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Amy Klobuchar drew loud cheers when she reminded Washington Gov. Jay Inslee that there are 3 women on the Democratic debate stage Wednesday 'who have fought for a woman’s right to choose'

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Amy Klobuchar

  • Minnesota Sen. Amy Klobuchar drew loud cheers at the first Democratic primary debate Wednesday with her response to Washington Gov. Jay Inslee’s claim that he is the “only candidate here who has passed a law” protecting women’s access to contraception.
  • “I just want to say there’s three women up here that have fought pretty hard for a woman’s right to choose,” Klobuchar said, as the audience applauded.
  • The debate over reproductive rights and access to abortion has taken center stage in recent months as multiple states pass strict abortion laws in an effort to get the Supreme Court to overturn Roe v. Wade.
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Minnesota Sen. Amy Klobuchar threw out a zinger at the first Democratic primary debate on Wednesday, when candidates were asked about their plans for healthcare reform and reproductive freedom.

Washington Gov. Jay Inslee teed it up by telling viewers, “It should not be an option in the United States of America for any insurance company to deny women coverage for their exercise of their right of choice.”

“And I am the only candidate here who has passed a law protecting a woman’s right of reproductive health and health insurance, and I am the only candidate who has passed a public option,” he added.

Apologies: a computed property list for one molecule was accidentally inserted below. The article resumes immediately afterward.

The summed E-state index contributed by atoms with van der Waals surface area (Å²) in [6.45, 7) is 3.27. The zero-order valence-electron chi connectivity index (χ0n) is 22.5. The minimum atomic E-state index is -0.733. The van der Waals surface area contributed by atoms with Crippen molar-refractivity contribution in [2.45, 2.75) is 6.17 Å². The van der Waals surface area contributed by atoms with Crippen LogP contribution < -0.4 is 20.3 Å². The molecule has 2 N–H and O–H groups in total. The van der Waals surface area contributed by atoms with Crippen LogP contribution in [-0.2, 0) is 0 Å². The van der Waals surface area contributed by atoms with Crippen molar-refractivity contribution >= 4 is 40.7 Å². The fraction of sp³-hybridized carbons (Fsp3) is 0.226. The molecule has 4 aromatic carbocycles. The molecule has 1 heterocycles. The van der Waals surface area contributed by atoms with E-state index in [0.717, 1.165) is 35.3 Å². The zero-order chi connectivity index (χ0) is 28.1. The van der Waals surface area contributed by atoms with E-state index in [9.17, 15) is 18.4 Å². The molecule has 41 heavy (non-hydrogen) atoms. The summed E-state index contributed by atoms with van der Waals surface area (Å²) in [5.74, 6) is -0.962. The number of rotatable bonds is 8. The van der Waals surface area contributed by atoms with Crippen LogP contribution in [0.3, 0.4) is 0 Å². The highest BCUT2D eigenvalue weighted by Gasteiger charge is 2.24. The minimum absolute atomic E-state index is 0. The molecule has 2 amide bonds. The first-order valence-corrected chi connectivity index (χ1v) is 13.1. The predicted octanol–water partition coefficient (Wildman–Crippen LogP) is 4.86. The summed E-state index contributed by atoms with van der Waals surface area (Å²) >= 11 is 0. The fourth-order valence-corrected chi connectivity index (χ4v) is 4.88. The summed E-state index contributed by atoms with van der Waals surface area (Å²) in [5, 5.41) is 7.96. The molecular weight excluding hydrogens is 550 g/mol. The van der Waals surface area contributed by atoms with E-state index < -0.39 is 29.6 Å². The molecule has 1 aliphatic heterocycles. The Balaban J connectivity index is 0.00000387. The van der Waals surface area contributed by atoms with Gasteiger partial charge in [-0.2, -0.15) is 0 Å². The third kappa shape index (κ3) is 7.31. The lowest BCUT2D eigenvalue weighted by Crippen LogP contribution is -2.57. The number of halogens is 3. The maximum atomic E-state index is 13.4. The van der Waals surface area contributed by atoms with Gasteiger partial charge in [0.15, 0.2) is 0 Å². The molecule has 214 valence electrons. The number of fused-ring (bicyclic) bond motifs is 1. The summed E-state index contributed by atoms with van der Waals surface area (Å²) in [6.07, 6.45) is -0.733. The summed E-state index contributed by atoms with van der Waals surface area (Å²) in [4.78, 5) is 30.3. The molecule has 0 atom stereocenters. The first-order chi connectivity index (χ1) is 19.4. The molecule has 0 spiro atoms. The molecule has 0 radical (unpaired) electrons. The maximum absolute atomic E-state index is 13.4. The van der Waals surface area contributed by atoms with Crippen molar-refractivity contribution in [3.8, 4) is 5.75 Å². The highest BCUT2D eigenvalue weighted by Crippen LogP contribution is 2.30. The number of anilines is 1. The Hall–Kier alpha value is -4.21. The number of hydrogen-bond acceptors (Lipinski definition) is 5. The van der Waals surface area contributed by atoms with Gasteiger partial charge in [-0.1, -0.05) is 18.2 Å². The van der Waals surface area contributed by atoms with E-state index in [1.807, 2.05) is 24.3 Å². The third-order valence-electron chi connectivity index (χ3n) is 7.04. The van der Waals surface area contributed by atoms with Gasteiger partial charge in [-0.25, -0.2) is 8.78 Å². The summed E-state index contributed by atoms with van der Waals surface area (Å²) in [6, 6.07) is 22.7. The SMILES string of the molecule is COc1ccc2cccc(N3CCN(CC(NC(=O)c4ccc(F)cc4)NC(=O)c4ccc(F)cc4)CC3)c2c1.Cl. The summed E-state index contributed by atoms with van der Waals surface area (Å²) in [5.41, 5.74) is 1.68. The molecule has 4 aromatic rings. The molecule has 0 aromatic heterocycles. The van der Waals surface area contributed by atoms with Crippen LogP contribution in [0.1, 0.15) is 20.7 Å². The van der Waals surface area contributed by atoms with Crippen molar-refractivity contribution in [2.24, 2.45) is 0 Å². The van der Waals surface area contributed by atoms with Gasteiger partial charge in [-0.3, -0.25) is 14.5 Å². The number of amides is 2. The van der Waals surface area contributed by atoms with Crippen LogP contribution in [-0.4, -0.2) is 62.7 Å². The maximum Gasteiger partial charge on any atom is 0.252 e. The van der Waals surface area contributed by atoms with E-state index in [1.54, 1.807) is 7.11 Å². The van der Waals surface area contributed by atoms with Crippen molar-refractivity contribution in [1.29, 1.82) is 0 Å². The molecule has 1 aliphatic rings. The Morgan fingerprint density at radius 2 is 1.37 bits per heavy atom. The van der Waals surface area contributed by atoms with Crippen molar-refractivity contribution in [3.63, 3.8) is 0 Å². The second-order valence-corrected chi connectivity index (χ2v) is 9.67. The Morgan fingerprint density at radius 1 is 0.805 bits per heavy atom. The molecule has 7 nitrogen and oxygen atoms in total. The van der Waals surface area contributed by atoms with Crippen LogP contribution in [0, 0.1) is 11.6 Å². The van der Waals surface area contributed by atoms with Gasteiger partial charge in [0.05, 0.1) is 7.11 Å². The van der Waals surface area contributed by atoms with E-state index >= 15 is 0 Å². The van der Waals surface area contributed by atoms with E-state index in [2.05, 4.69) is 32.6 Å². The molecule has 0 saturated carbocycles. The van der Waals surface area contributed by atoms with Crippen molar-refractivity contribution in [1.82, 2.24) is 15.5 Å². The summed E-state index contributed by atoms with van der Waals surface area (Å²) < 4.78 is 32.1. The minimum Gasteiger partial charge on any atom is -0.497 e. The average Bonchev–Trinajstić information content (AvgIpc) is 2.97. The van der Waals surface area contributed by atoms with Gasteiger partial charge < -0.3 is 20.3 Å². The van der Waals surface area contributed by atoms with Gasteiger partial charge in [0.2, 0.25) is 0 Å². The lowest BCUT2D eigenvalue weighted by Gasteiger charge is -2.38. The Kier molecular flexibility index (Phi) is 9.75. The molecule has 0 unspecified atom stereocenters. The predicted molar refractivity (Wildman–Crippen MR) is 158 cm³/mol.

But Klobuchar after Inslee’s time was up, Klobuchar jumped in. “I just want to say there’s three women up here that have fought pretty hard for a woman’s right to choose,” she said, prompting loud cheers from the audience.

Klobuchar was referring to herself, Sen. Elizabeth Warren of Massachusetts, and Rep. Tulsi Gabbard of Hawaii.

Julian Castro, the former secretary of Housing and Urban Development, also drew applause when he followed up and said his healthcare plan would cover abortion access and “reproductive justice” for all women, including members of the LGBTQ community, regardless of income.

“More than that, everybody in this crowd and watching at home knows that in our country today, a person’s right to choose is under assault in places like Missouri, in Alabama in Georgia,” he said. “I would appoint judges to the federal bench that understand the precedent of Roe v. Wade and will respect it.”

The debate over reproductive rights and women’s access to abortion has exploded in recent months, as multiple Republican-controlled states pass restrictive laws and so-called “heartbeat” bills in an effort to get the Supreme Court to overturn Roe v. Wade.

Last month, Alabama’s governor signed the strictest abortion law in recent history, which would ban the procedure and only makes an exception if the health of the mother is at risk.

Missouri, meanwhile, passed a law that bans abortion after eight weeks of pregnancy. It also does not make an exception for cases involving rape and incest. And Georgia’s governor signed a bill that bans abortion as soon as the doctor can detect a fetal heartbeat.

Other hot-button issues that dominated the conversation during Wednesday’s debate included gun control, immigration, and healthcare reform. Twenty Democratic candidates qualified for the debate, which is split over two nights.

Debating on Wednesday, June 26:

Debating on Thursday, June 27:

SEE ALSO: Democratic voters have high expectations for the frontrunners at the first debates of the 2020 campaign, according to a new poll

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